Over the years, I have talked with so many of you about finding the best organic formula for your baby. After I gave birth to my daughter, I did extensive research trying to find the best formula to supplement with – because contrary to myths about motherhood, breastfeeding was not easy for me! Through my research, I came across HiPP, Lebenswert, and Holle, and eventually other great options like Topfer, Anti-Reflux, and Hypoallergenic Formula, Kabrita USA, Holle Goat Formula; and the variations on HiPP like: HiPP Dutch, HiPP UK, HiPP Germany, and HiPP PRE. HiPP, and more specifically HiPP Dutch is the best organic formula on the market today. But in 2013, one study was done that indicated HiPP had high levels of aluminum – that naturally many of us (including myself!) were concerned about. So what’s a concerned mama to do?? MORE RESEARCH! I dug into the questions surrounding HiPP, and thought this post about the truth behind aluminum in HiPP formula would be helpful to all of you.
So what is the deal with aluminum in HiPP?? Here’s what I’ve found.
The highest amount of aluminum found in HiPP was 411 μg/L, which is equal to 0.4 mg/L or 0.4 mg/kg. So there is aluminum in HiPP, but is that a problem? Here are the facts:
- Aluminum is one of the most common, abundant metallic elements on the planet, and exposure to aluminum in small amounts has not been proven to be harmful.
- Aluminum makes up 8% of the Earth’s crust and is found naturally in foods like spinach, potatoes and even tea.
- Here is the amount of aluminum occurring in natural, healthy foods compared to HiPP? “Beef, poultry, ham, eggs and fresh fruits have about 1 mg/kg or less of aluminum, according to a report from the Centers for Disease Control and Prevention. The aluminum in different types of fish ranges between 0.1 and 6 milligrams per kilogram. Most fresh vegetables contain 1 to 4 milligrams per kilogram, except for spinach, which has five times more. Tea leaves are one of the rare plants with a very high aluminum content, but not all of it leeches into the water when you prepare a cup of tea. You may get as much as 3.6 milligrams of aluminum per liter of steeped tea. This is about the same amount as fruit juice, but it’s four times higher than coffee and other beverages.” (source). So basically, if your baby is eating regular, healthy food, they are getting more aluminum from that than was found in HiPP.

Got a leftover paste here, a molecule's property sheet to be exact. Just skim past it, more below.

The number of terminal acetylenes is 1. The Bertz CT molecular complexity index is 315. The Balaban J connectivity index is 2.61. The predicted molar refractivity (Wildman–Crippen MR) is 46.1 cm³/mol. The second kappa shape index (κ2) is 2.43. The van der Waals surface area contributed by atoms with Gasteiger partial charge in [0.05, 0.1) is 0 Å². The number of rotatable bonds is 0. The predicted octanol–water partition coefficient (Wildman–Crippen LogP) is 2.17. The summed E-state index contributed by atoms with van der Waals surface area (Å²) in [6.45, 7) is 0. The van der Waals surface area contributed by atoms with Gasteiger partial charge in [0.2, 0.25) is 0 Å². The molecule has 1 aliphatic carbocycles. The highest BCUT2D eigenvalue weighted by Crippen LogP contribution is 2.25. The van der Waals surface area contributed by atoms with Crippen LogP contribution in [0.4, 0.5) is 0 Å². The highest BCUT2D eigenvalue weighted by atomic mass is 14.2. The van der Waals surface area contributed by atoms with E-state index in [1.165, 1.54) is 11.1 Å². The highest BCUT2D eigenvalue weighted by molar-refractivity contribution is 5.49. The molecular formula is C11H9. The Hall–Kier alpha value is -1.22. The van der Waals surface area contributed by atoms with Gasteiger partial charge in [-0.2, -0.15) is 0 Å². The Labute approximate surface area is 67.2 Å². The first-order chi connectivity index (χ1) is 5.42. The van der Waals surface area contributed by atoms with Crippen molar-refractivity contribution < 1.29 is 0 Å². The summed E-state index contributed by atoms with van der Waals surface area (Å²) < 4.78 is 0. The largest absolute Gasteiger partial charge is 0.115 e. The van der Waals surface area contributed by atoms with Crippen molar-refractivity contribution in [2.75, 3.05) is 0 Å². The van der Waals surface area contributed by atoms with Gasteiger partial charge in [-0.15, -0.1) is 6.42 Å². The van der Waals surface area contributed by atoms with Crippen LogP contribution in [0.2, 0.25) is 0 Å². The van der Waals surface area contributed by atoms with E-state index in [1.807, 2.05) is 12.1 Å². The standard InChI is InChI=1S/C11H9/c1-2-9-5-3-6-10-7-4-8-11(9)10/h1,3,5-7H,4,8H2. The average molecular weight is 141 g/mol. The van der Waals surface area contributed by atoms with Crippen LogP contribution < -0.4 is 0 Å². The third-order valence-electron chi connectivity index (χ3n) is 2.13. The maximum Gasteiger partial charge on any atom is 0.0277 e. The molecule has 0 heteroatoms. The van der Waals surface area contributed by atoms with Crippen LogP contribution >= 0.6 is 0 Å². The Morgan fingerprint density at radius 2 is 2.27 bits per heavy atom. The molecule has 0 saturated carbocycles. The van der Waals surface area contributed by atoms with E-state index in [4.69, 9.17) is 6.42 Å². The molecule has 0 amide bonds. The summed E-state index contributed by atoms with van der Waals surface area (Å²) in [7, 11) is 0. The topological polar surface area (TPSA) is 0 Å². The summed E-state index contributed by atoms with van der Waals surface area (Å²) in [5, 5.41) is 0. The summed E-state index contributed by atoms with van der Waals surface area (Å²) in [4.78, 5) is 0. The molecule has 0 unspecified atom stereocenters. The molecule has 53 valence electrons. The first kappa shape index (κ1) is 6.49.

So what should we make of the study? Here are my thoughts:
Not only was there just one study (done over 5 years ago), no follow ups, and no verifications of the issue from other sources but the study didn’t even test all the formulas (like Holle wasn’t included). The amount of aluminum found in HiPP is far less than what’s in normal, healthy foods. Apparently all of the aluminum levels were all within current guideline limits and there was no evidence they were harmful to children, especially since, again, there is aluminum in food, drinking water/etc.
I also contacted HiPP and here is what they said: “HiPP analyses all the critical raw materials for aluminum contamination on a very regular basis and selects the raw materials with the lowest levels possible to ensure we are providing the safest products possible for babies. The level in our products is kept as low as technically and practicably possible. The level of aluminum in raw materials fluctuates widely as it is an abundant metal in the earth, and this is something we have little control over. The levels of aluminum mentioned in the published studies only show a ‘snap-shot’ of levels in products and other batches of products, not tested, could very easily have much lower levels. At HiPP we have done analysis of final products and generally the content of aluminum has been found to below the detection limit of 0.5mg/kg powder (much lower than the values found in the study).” They also sent along a statement issued by the SNE (former: IDACE) concerning aluminum in infant nutrition. HiPP posted a more detailed public statement which you can read here.
Based on all of this, I didn’t see the aluminum as a big issue. I used HiPP with both of my kids and they did great on it. But ultimately – I’d say go with whichever formula you are the most comfortable with and you should absolutely talk to your pediatrician if you have any concerns or questions. As for where to purchase European baby formulas, I’m in personal contact with the owners of all 4 of these companies: Organic Start (and Organic Start Wholesale), Dutch Expat Shop (cheapest for HiPP Dutch), BabyKindMarket, and Organic Baby Food, and I feel comfortable recommending them to you. Even if you don’t go with HiPP, there are plenty of great organic formula options that you can choose for your little one!
Please note that The Picky Eater is not responsible for the quality of the formula or the experience of ordering from any of these sellers listed in this post. Personally, based on my own research, if I were buying European formula for my own child, I would feel comfortable and confident ordering it from Organic Start Wholesale, Organic Start, Organic Baby Food, DutchExpatShop, or BabyKindMarket.